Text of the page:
With headquarters in Boston, Foley Hoag is home to around 300 lawyers who focus on more than a dozen practices. Low on hierarchy and big on transparency, the firm attracts lawyers who are collaborative and respectful. Hailing from the land of red socks and chowder, Foley Hoag has stayed close to its Boston roots. With only four locations—in Massachusetts, New York, DC, and Paris—the firm is smaller than many of its BigLaw competitors. But Foley Hoag has made a name for itself with its strong practice and progressive history.

Firm Stats


Total No. Attorneys (2021)


No. of Partners Named (2021)


Featured Rankings

Vault Law 100...


No. of 1st Year Associates Hired (2020)


No. of Summer Associates (2021)


Base Salary

Boston, MA; Washington, DC; New York, NY...

Vault Verdict

Given how leanly staffed its matters are, Foley Hoag seeks candidates who are client ready from the start. Many candidates come from Boston-area law schools, though the firm has expanded its recruiting reach and has increased its focus on diversity in hiring. Candidates should be prepared to discuss their resumes in detail and their interest in the firm. The firm is quite collaborative, and there is a sense that everyone cares about each other’s personal and professional lives. Partners treat associates as equals and are focused on helping them succeed both with interesting work and regular guidance. The Executive Committee holds regular meetings on firm performance, and associates feel there is ample transparency. Foley Hoag has a reasonable 1,850-hour billable target, and while ...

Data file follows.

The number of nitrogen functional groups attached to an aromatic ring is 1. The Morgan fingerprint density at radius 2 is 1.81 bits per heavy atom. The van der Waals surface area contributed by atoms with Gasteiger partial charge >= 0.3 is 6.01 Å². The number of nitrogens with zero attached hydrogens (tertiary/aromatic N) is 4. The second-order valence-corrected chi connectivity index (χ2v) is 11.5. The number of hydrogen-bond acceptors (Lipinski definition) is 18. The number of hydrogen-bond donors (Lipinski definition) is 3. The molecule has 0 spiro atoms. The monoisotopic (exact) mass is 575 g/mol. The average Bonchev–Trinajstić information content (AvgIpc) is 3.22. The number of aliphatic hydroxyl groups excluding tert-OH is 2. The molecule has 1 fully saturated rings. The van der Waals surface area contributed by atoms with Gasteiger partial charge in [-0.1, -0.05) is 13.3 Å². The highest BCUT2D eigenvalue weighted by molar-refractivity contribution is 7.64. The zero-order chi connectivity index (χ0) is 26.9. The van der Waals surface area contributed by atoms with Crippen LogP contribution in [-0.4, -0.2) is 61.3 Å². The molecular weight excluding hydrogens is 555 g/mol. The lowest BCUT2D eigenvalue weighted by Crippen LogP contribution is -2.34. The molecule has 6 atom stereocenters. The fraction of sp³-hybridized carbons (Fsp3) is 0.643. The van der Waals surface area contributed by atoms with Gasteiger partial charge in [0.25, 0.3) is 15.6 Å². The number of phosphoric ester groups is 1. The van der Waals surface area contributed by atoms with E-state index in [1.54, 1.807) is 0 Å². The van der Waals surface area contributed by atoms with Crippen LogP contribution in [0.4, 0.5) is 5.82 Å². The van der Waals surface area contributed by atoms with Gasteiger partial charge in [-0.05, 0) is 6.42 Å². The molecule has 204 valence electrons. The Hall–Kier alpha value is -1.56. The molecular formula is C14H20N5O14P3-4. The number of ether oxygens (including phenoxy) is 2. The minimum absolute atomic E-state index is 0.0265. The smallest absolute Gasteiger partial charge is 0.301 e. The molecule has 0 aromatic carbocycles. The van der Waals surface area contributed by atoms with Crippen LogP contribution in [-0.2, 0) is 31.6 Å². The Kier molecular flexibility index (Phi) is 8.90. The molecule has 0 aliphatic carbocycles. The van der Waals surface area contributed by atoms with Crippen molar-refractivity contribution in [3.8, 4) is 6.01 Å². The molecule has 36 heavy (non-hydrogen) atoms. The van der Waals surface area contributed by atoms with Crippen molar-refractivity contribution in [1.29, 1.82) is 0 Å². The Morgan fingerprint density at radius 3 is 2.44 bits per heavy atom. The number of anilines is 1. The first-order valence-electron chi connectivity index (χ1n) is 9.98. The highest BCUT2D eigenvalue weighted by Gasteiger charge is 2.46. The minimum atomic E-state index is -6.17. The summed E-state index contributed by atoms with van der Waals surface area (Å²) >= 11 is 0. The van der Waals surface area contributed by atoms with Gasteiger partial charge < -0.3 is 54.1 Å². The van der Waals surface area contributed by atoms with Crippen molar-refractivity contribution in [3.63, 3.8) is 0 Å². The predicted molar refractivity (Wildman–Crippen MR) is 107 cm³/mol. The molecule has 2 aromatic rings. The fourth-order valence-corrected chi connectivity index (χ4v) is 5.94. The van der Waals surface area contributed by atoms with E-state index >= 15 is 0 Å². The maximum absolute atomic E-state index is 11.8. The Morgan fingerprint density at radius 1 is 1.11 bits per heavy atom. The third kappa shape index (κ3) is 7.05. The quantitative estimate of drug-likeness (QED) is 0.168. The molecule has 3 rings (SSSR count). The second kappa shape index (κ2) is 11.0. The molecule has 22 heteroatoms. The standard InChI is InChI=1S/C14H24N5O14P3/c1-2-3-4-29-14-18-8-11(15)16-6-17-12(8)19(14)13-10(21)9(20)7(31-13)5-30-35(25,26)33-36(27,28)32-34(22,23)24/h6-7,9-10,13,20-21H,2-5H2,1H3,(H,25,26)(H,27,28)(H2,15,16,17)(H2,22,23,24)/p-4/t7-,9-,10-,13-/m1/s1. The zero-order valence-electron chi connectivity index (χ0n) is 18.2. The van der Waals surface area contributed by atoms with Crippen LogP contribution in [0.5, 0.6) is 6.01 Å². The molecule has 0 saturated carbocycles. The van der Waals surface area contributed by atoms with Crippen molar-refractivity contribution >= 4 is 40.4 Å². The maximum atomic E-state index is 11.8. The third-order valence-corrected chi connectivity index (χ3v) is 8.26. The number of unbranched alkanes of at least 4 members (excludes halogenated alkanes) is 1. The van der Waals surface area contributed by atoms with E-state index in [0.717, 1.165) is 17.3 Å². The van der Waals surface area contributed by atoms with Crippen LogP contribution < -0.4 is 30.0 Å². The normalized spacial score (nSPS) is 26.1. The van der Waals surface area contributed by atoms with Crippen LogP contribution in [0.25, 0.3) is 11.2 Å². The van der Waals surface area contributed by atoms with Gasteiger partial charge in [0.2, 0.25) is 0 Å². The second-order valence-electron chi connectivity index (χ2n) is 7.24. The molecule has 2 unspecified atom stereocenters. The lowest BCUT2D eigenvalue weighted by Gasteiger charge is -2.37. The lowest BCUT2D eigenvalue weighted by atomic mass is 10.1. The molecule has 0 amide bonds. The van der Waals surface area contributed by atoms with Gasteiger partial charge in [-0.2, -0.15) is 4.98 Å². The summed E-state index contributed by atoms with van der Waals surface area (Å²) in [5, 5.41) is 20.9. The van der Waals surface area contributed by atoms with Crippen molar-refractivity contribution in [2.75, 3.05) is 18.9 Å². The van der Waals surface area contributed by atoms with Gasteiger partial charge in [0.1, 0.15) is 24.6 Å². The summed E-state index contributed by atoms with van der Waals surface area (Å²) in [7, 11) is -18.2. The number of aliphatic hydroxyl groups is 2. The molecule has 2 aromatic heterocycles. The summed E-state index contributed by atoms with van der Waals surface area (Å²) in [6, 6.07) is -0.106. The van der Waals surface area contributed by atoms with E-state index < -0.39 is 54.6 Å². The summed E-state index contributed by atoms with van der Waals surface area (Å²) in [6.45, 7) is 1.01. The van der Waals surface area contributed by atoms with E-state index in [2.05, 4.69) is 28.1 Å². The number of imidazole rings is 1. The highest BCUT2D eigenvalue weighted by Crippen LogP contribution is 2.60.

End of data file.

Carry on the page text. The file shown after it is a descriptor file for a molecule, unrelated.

About the Firm

Hailing from the land of red socks and chowder, Foley Hoag has stayed close to its Boston roots. With only four locations—in Massachusetts, New York, DC, and Paris—the firm is smaller than many of its BigLaw competitors. But Foley Hoag has made a name for itself with its strong practice and progressive history.

A Diverse Foundation

Foley Hoag began during the Second World War when Henry Foley and Garrett Hoag set up shop in Boston in 1943. As the firm progressed, so did its commitment to diversity. In 1979 the late Charles J. Beard II was named partner at Foley Hoag, becoming the first African American to be named partner in a Boston law firm. Beard specialized in cable television regulation and business law and also served for many years on the firm’s Hiring Committee and as the firm’...

Associate Reviews

  • “Culture is collegial, collaborative and supportive. Pre-pandemic, lawyers socialized together fairly often, especially Fridays after work.”
  • “Overall, Foley Hoag is a very welcoming place to work. Virtually everyone is genuinely kind, including partners. And while the firm of course demands a lot from their associates, there's always a sense of teamwork and collaboration. Even as a first-year, I feel that my opinions are highly valued and appreciated. Politically, it's quite liberal/progressive, though there are a few more conservative folks as well. …”